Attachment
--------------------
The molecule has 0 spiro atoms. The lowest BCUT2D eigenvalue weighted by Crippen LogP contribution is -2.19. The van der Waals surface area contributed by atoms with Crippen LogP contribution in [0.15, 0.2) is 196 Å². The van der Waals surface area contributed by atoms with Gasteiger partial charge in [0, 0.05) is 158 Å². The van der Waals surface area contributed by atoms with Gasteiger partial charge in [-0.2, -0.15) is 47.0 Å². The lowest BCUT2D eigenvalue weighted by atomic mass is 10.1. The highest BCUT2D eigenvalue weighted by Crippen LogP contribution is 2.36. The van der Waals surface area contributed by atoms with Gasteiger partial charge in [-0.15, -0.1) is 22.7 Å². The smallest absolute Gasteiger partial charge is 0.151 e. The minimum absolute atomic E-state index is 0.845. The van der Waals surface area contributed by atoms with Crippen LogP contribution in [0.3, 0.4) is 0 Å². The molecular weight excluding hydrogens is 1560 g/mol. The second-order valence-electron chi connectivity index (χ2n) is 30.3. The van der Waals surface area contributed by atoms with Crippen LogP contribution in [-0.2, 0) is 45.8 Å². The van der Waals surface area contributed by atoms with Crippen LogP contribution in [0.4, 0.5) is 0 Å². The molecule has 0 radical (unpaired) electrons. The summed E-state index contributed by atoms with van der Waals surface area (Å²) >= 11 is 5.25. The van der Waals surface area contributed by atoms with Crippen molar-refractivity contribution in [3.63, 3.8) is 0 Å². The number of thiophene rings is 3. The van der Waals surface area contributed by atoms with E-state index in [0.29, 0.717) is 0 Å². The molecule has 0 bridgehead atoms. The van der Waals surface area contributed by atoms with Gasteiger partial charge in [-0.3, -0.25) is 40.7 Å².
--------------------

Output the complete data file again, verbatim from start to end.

The molecule has 0 spiro atoms. The lowest BCUT2D eigenvalue weighted by Crippen LogP contribution is -2.19. The van der Waals surface area contributed by atoms with Crippen LogP contribution in [0.15, 0.2) is 196 Å². The van der Waals surface area contributed by atoms with Gasteiger partial charge in [0, 0.05) is 158 Å². The van der Waals surface area contributed by atoms with Gasteiger partial charge in [-0.2, -0.15) is 47.0 Å². The lowest BCUT2D eigenvalue weighted by atomic mass is 10.1. The highest BCUT2D eigenvalue weighted by Crippen LogP contribution is 2.36. The van der Waals surface area contributed by atoms with Gasteiger partial charge in [-0.15, -0.1) is 22.7 Å². The smallest absolute Gasteiger partial charge is 0.151 e. The minimum absolute atomic E-state index is 0.845. The van der Waals surface area contributed by atoms with Crippen LogP contribution in [0.3, 0.4) is 0 Å². The molecular weight excluding hydrogens is 1560 g/mol. The second-order valence-electron chi connectivity index (χ2n) is 30.3. The van der Waals surface area contributed by atoms with Crippen LogP contribution in [-0.2, 0) is 45.8 Å². The van der Waals surface area contributed by atoms with Crippen LogP contribution in [0.4, 0.5) is 0 Å². The molecule has 0 radical (unpaired) electrons. The summed E-state index contributed by atoms with van der Waals surface area (Å²) >= 11 is 5.25. The van der Waals surface area contributed by atoms with Crippen molar-refractivity contribution in [3.63, 3.8) is 0 Å². The number of thiophene rings is 3. The van der Waals surface area contributed by atoms with E-state index in [0.29, 0.717) is 0 Å². The molecule has 0 bridgehead atoms. The van der Waals surface area contributed by atoms with Gasteiger partial charge in [-0.3, -0.25) is 40.7 Å².